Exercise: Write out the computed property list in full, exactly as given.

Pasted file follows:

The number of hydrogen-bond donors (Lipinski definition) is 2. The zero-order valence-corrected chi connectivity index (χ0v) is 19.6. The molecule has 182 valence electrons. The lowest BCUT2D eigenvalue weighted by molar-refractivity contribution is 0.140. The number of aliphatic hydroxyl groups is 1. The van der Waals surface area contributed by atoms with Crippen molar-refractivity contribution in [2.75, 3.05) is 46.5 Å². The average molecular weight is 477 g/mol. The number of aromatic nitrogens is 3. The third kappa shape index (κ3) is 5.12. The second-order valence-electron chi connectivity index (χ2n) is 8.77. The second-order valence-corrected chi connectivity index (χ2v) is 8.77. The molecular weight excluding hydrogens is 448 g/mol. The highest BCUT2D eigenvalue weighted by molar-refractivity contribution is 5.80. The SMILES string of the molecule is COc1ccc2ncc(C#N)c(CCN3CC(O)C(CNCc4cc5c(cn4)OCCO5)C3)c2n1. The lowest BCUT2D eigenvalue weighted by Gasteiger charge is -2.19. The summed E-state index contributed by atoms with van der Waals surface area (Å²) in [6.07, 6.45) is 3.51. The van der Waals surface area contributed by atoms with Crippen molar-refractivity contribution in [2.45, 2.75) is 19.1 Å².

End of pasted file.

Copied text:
The number of hydrogen-bond donors (Lipinski definition) is 2. The zero-order valence-corrected chi connectivity index (χ0v) is 19.6. The molecule has 182 valence electrons. The lowest BCUT2D eigenvalue weighted by molar-refractivity contribution is 0.140. The number of aliphatic hydroxyl groups is 1. The van der Waals surface area contributed by atoms with Crippen molar-refractivity contribution in [2.75, 3.05) is 46.5 Å². The average molecular weight is 477 g/mol. The number of aromatic nitrogens is 3. The third kappa shape index (κ3) is 5.12. The second-order valence-electron chi connectivity index (χ2n) is 8.77. The second-order valence-corrected chi connectivity index (χ2v) is 8.77. The molecular weight excluding hydrogens is 448 g/mol. The highest BCUT2D eigenvalue weighted by molar-refractivity contribution is 5.80. The SMILES string of the molecule is COc1ccc2ncc(C#N)c(CCN3CC(O)C(CNCc4cc5c(cn4)OCCO5)C3)c2n1. The lowest BCUT2D eigenvalue weighted by Gasteiger charge is -2.19. The summed E-state index contributed by atoms with van der Waals surface area (Å²) in [6.07, 6.45) is 3.51. The van der Waals surface area contributed by atoms with Crippen molar-refractivity contribution in [2.45, 2.75) is 19.1 Å².